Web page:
It’s been about five days since Grand Forks city administrators declared the Ambassador Motel unsafe to live in, and while some residents have already found other places to live, others still aren’t sure. At least one isn’t ready to leave at all.
City inspectors found a host of safety problems at the motel late last month and, on Friday, April 9, gave residents there 48 hours to leave. City staff later extended that deadline to the morning of Tuesday, April 13. Despite that, some residents have moved slowly as they figure out where they’ll live next, and others hope to stay as long as they can.
The city has yet to act beyond that declaration, but inspectors have noted tenants still living in the building each day this week, according to Brandon Boespflug, Grand Forks’ building inspection director.
“It's in the city attorney's hands on what next steps will be taken,” Boespflug told the Herald on Wednesday morning.
City Attorney Dan Gaustad on Wednesday did not respond to queries from the Herald as to whether remaining tenants would be removed from the motel by law enforcement, or where they would be relocated.
Some Ambassador residents have already left. Others spent the past few days packing their belongings, and many aren’t sure where they’d go.
“Somewhere better,” resident Brad Reed said on Tuesday night. He lives in a room with friend Mike Lee for about $540 per month. They’ve been there since late January. They heard a rumor that there was a two-bedroom apartment to be had for less than they were paying at the Ambassador, but it wasn’t clear if either would get a paycheck in time to take advantage of it.
Wednesday, they also weren’t sure when they need to be out of the Ambassador. City staff stapled notices to each door of the motel declaring it unsafe to occupy, but the notices don’t give a deadline to leave and further communication from the city has apparently been spotty. Several residents also weren’t sure when, exactly, they need to be gone.
“One day, it would be like, we’re going to be out of here, then maybe we won’t be out of here,” Lee said.
Courtney and her fiance, Martin – both were reluctant during an interview to provide their last names – said they don’t have anywhere to go.
“We’re kind of just hanging on to … whatever we can,” Courtney said. “We’ve been cleaning up some rooms to try and stay one more night because we don’t know where we’ll go from here.”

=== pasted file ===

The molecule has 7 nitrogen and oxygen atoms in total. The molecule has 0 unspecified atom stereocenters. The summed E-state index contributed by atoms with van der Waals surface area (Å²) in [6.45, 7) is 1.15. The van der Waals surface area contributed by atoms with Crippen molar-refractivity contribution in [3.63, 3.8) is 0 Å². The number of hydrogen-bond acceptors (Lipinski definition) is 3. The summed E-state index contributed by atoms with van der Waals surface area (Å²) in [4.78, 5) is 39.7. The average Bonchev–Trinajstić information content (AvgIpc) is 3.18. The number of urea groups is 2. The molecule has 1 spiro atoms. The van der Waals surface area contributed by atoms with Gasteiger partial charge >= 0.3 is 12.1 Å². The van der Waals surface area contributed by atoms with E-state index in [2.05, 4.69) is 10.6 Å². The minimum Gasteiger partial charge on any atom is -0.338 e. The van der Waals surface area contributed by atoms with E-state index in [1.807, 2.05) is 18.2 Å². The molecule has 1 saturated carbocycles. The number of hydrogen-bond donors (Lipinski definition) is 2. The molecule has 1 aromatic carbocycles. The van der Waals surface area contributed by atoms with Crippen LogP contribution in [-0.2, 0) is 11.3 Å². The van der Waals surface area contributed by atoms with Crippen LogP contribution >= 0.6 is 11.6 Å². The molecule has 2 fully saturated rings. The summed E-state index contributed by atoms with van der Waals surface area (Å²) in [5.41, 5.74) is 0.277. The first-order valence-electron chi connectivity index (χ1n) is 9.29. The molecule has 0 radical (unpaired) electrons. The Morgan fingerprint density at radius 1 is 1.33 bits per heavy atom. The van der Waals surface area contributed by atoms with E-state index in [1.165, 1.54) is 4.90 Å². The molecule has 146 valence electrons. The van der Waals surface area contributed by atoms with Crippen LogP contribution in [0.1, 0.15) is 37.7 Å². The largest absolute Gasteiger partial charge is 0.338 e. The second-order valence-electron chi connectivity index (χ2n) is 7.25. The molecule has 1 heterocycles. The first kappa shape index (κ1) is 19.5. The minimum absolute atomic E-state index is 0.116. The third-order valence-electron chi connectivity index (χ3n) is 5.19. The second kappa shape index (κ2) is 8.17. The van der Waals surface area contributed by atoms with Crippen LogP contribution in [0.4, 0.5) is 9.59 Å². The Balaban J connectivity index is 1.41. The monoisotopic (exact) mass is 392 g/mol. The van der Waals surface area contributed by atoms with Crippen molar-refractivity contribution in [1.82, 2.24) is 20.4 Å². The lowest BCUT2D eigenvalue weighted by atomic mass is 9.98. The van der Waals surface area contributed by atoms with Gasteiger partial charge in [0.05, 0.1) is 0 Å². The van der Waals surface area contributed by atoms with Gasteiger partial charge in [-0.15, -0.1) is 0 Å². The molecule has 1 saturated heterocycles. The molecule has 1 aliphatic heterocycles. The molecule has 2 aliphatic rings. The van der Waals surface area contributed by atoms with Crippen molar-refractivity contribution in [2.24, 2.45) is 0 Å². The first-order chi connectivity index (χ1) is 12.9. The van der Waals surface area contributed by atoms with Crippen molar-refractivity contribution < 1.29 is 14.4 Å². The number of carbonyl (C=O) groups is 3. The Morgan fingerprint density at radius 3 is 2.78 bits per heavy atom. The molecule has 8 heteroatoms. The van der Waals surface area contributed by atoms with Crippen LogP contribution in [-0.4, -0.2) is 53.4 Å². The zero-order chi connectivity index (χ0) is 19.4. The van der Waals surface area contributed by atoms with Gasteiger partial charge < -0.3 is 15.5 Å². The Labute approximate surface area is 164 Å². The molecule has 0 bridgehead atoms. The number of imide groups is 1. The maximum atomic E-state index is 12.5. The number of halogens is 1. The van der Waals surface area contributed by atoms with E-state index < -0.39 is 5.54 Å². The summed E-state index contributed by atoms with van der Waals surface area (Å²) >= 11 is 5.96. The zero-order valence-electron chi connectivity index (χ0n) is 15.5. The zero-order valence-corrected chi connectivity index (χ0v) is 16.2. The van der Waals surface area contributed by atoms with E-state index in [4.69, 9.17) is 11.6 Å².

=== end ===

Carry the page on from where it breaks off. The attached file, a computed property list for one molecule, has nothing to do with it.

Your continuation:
At least one resident there is against moving out. Richard Charette, a maintenance worker at the Ambassador who has lived at the motel on and off for about four years, has been busy making repairs there this week.
“We’re not the richest hotel, but we’re going to try to get it to where the city agrees and we agree and everybody’s happy,” he said as he emptied trash cans into the motel’s dumpster. “You can’t do everything all in one day. ... Soon enough, if they give us a little time, we’ll get everything prepared and people maybe come back at a cheap price.”
Charette isn’t sure where he’ll go if he’s forced to leave, but he is clear that he doesn’t want to live at Northlands Rescue Mission. City staff handed out business cards for Sue Shirek, the mission’s executive director, when they stapled the notices to each resident’s door last week.
“It’s not a bad place,” Charette said of the mission. “But I figure I want to be on my own.”
At present, it is unclear what will happen to the motel. It has not been condemned to be torn down, but is facing multiple building, fire and health code violations. Those violations need to be rectified before occupancy can be restored, which Boespflug said he and other city department heads told the building’s trustee, Kenton McGregor, at a meeting last week.
But addressing code violations is only part of what is needed to be done to allow tenants to stay there. City officials aren’t clear on the nature of the motel, which is renting rooms for longer periods of time than a motel, and that nudges it closer to being an apartment building. The business does not have the necessary permits for either operation.
Still, Boespflug didn’t leave demolishing the building off the table, though he said his office only deals with the inspection side of matters.
“This building we have not condemned. That is certainly a potential down the road, through a legal process, but that's that's beyond my office,” he said.